I was nervous to read this book. It held the promise of breath-taking poetry yet the possibility of silencing my words through its ease of craft. But I began its pages anyway. And I am glad.
Wild in the Hollow, by Amber C. Haines, is a piece of contemporary art with classic strokes added to enhance the overall feel of this vivid work. The feel is both honest and lyrical, both old yet new. On one hand I identified on another I wanted to turn away. The questions—underneath and above—resonated deep and gave my soul permission to face hidden places in myself and exposed places in others.
I was moved by stand alone lines that helped the whole speak loudly to covered places.
pg. 54 “Our efforts to tame ourselves were desperate.”
pg. 139 “And the more I added to the list, the less I accomplished. Every step of striving was a wall, a barrier against love. I wasn’t even sad anymore. I was distracted. Every effort toward control made me more numb, and if you can’t feel, you aren’t alive anymore. Control was killing me.
pg. 167 “I saw the American church, and it was a marketplace. It was in the slavery of debt, creating more product to keep itself afloat. I saw the church, and it had syncretized Jesus with consumerism, a new religion. I saw us, and we were self-proclaimed and congratulated leaders on a platform. We were fat and unsatisfied like kingdom-building Babylon. We were the consumer eating each other alive, consuming each other as products until we were nearly gone, until we saw ourselves as exiles again.
And I realized my personal quest for desire had led me astray.
I had all but abandoned my post—my place on the wall. My family and I have a section of the wall to rebuild, to repair, and I had wandered off too far, looking for my own piece of wall to erect. I had built a tower of Babel of sorts, to make a name for myself, to gather fame so that I would feel important.
I had forgotten that raising a generation to stand tall, faithful to their section of the wall, is most important work.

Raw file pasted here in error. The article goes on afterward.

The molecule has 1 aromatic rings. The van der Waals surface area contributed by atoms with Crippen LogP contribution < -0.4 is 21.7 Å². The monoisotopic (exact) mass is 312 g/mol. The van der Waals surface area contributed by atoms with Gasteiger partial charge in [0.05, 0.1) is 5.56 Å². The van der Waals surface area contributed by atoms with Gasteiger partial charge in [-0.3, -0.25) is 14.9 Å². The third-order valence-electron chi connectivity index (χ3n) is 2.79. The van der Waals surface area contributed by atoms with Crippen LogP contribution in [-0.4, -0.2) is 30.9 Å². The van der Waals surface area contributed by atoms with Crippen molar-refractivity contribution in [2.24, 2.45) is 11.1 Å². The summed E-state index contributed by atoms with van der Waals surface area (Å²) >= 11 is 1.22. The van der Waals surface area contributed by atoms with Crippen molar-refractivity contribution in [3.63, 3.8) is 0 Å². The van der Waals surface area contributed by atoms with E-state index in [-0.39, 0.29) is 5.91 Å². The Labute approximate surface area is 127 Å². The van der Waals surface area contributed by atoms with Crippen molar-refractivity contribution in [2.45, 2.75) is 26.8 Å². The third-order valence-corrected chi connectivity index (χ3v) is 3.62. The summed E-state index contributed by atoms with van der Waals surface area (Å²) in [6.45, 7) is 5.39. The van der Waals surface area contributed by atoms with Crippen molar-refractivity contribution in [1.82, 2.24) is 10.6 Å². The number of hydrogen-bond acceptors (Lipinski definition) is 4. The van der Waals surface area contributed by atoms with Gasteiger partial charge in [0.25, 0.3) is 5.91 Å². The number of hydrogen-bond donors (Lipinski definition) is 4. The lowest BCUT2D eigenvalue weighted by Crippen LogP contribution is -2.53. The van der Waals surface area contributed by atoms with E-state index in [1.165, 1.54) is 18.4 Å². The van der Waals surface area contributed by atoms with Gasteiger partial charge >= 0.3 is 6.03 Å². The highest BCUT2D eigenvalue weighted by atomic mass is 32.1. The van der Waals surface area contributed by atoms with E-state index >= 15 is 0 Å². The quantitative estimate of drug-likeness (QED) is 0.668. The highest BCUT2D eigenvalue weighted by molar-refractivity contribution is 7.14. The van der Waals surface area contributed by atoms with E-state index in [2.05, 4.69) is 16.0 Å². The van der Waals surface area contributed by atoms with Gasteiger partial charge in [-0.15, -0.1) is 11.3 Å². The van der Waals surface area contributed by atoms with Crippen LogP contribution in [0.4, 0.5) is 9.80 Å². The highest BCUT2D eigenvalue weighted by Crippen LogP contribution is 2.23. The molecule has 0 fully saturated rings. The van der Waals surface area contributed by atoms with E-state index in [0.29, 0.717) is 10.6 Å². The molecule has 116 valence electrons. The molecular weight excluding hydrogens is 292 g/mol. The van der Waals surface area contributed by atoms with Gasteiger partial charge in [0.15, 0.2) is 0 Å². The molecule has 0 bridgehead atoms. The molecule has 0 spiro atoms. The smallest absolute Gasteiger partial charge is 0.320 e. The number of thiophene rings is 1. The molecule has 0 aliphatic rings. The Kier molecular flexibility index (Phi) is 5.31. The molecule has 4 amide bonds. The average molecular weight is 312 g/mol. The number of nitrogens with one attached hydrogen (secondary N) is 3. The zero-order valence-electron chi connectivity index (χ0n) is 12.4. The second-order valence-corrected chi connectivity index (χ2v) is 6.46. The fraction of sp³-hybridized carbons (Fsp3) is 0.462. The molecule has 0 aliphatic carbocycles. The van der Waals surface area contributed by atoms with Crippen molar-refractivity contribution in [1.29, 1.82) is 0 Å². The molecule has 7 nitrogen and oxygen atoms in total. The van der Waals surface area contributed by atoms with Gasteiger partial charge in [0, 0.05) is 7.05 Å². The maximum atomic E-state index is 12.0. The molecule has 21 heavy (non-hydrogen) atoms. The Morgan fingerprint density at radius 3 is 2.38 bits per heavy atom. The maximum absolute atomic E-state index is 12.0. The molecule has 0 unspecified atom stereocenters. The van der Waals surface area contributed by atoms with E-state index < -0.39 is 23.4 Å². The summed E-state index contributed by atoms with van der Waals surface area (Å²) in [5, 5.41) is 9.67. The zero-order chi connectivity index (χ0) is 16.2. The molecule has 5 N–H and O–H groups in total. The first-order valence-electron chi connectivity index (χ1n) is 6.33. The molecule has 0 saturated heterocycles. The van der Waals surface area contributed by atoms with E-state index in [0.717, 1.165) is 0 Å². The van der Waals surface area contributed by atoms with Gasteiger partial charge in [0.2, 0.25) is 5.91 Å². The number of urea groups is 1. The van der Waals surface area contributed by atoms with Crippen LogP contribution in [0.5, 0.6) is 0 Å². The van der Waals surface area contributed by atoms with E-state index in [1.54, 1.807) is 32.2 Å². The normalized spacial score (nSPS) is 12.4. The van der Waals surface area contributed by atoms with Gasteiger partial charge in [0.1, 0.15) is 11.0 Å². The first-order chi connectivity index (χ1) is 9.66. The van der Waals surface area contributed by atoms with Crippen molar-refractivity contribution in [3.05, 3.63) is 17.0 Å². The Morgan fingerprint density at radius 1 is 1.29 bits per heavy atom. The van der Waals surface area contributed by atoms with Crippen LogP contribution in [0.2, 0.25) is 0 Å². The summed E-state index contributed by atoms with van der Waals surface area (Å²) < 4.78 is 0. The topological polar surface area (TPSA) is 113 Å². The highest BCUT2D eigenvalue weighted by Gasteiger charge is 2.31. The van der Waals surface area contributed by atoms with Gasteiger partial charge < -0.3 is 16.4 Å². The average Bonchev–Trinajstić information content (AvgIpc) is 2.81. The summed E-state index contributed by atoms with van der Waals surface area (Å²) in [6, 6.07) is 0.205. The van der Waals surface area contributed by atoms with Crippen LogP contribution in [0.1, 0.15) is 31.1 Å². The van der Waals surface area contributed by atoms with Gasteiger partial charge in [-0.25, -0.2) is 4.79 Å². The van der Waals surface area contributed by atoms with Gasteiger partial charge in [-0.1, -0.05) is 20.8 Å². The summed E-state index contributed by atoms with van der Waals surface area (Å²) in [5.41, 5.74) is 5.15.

Help others be successful, He said, and start with your family.
I have neglected my post for another post—another “Look at me, aren’t I shiny and bright?” I was enticed by the beauty out there because the beauty in here seems harder to attain.
It’s harder to see amidst tantrums and disobedience and tiring work, day-in and day-out work. I had forgotten what it is I really desire.
Home—to belong among those who really know me, not just the prettied up version.
I am asking Jesus to help me return home—both to His arms and to the arms of my people. I won’t stop writing because He hasn’t asked me to, but the tension of these two callings nearly split me in two, because I let the lesser become the greater as I tried to make myself greater instead of lesser.
It’s an ugly business—this making a name when really His name is the Only One to be exalted.
He is Home.
He is the Name, and the One, that we really want after all.
I got sidetracked by the shiny things and I got dulled in the process.
The conference, the words, this book, all were a part of His plan to speak in ways that I would hear.
I have a long way to go, but I am taking the next step towards them, towards Him.
And Amber reminded me of that with her words. Her winding journey led her to right where she started. She came home, but not the same. She arrived, not on a stage but on the wood floor, forged by cross. With her toes in grass, and clothes on line, she entered fully into the story that He had written. She came home, to Him, broken yet whole.
Through the words along this crooked path I was set straight. I awoke to the trouble I was in and we are in. I saw the brokenness as an arrow pointing straight to our desperate need for the Object of our desire, Jesus.
Come broken, come as you are. Come and sit and listen to Amber’s story and remember the great story, His Story—woven with redemption. Remember your true longing for Home. Let Him fill your hollow.
*I received a copy of this book in exchange for an honest review via Revell Reads.
Today I’m writing over at God-sized Dreams as we talk about being content with where God has placed us. Join me over there…